Plentiful earthworms and water draws the thrushes and robins.
This is why I wanted to have a pond: enlarge for better view–
Obviously the pond is far from finished, but at least now I have an electrical outlet to run the pump. Stay tuned for the finished product…
Winter interest part 2
I mentioned in the previous post that ways to create winter interest in our garden is to “think of the aspects to the garden that you like through the rest of the year, and then find winter tolerant providers– texture, colour, movement, smell”.
So a quick note on “movement”.
Wind causing movement of feathery plants:
Water flowing from fountain or stream:
Here in coastal BC, we don’t often have to worry about freezing temperatures when it comes to water. But if you do, you may not have the luxury of letting your fountains continue fountaining through the winter. Check your night-time temperatures, and if it’s going to be below 0° C, just keeping it running through the night might be enough to keep it liquid. Unless it’s well below 0°.
Birds of course create an delightful amount of movement, and even more so if you provide “some of their favourite things”–food and water.
This feeder is filled with mostly black sunflower seed top and middle, and then Nyjer in the bottom section. (I was disappointed to learn that most Nyjer seed is imported from Africa or India. So much for 100-mile diet!) Enlarge the following clip to get better view of the house finches “eating and spitting”.
Besides keeping the feeder filled, I like to leave faded flower stems in the garden in the fall instead of doing a fall clean-up, so the birds can enjoy the seeds.
Stay tuned for the next post on “Water in the Landscape”.
This article, “City hopes bird strategy will take flight”, appeared in today’s Vancouver Sun. Apparently Vancouver aims to make the area increasingly bird-friendly, and city management will tell us how to do that. Which is what I’ve been writing about since I started RLGS.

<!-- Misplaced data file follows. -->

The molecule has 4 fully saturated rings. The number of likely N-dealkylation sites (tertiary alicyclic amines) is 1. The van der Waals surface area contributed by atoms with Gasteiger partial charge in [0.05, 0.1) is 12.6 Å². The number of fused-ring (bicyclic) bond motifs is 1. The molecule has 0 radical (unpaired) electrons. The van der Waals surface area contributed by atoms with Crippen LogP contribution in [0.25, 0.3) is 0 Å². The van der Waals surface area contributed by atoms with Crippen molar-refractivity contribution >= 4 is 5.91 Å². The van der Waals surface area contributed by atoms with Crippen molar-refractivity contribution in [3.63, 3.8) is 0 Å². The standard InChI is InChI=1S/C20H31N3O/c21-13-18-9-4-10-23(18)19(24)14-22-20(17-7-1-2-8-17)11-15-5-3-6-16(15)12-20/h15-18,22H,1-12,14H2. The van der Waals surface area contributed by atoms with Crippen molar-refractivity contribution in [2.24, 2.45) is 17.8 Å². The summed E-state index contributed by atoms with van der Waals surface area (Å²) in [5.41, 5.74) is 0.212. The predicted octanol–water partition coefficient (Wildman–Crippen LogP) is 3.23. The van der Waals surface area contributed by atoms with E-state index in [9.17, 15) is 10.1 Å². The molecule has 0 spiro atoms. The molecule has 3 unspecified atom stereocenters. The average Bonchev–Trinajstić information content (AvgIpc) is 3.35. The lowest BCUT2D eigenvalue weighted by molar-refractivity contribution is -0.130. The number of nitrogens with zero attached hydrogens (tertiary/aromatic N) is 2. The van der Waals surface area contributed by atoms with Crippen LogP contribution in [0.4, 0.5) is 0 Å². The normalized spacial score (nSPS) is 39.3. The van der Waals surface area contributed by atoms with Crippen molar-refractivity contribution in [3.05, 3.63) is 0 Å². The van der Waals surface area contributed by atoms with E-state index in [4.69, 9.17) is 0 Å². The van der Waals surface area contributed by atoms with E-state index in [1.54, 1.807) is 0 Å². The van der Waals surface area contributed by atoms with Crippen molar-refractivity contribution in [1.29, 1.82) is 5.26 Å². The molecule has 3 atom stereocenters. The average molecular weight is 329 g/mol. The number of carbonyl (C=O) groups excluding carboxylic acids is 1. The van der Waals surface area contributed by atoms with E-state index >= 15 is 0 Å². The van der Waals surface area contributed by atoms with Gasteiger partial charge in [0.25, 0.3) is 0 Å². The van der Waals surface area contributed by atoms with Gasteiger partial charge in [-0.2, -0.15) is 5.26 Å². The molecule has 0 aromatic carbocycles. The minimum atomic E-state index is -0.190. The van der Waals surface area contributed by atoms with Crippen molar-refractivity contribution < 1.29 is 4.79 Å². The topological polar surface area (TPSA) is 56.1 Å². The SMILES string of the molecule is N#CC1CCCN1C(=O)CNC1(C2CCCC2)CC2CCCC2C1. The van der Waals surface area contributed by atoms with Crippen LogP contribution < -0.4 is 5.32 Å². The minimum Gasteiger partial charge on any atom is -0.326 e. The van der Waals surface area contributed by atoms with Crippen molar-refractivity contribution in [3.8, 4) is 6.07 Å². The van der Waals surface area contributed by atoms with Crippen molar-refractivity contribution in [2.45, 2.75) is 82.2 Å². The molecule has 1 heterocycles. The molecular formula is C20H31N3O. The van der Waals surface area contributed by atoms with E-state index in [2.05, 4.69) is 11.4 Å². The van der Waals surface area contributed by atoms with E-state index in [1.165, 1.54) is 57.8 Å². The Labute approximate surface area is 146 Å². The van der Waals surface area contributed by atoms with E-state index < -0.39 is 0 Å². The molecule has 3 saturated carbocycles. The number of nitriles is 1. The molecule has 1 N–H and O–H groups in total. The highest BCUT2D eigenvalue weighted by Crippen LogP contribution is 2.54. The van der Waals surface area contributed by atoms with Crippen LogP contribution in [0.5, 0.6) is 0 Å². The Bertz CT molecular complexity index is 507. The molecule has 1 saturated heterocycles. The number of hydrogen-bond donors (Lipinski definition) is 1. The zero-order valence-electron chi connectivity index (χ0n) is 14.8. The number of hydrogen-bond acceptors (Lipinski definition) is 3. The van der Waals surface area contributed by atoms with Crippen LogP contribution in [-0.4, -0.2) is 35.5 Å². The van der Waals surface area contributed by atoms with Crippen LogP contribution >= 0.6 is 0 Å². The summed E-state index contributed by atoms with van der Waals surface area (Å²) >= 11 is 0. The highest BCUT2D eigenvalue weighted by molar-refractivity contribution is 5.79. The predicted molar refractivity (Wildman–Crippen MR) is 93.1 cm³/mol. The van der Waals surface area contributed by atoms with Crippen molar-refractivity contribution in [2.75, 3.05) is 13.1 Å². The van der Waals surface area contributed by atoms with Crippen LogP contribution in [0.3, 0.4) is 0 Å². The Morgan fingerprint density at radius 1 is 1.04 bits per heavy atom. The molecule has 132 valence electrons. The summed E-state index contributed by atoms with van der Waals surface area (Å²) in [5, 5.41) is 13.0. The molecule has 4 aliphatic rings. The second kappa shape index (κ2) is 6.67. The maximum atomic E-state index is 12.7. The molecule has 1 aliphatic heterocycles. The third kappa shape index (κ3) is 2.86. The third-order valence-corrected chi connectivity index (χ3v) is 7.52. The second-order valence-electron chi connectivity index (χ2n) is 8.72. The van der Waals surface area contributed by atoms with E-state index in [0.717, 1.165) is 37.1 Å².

(Sorry for all the links–better than cutting and pasting.)
You’ll know by now how much I love the critters (some of them, anyway–not too partial to rats, but haven’t seen any lately…) that frequent my garden. I try to have a wildlife-friendly space, following the principles I’ve written about. It helps that across the street is a wide, wild border of shrubs and trees providing lots of nesting/shelter habitat.
So you’ll forgive me for getting a little obsessed with taking pictures and vids of my local avian friends, and for making you party to the obsession.
All of a sudden, boy hummingbirds are visiting and girl hummingbirds are nowhere to be seen. Anyone know why? This one below much think he’s a dog!
These birds don’t really need my feeders since there’s a lot of seeds and bugs around in the winter here. But by putting the feeders up I get to appreciate them, and am increasingly inspired to make my garden as fauna-friendly as possible.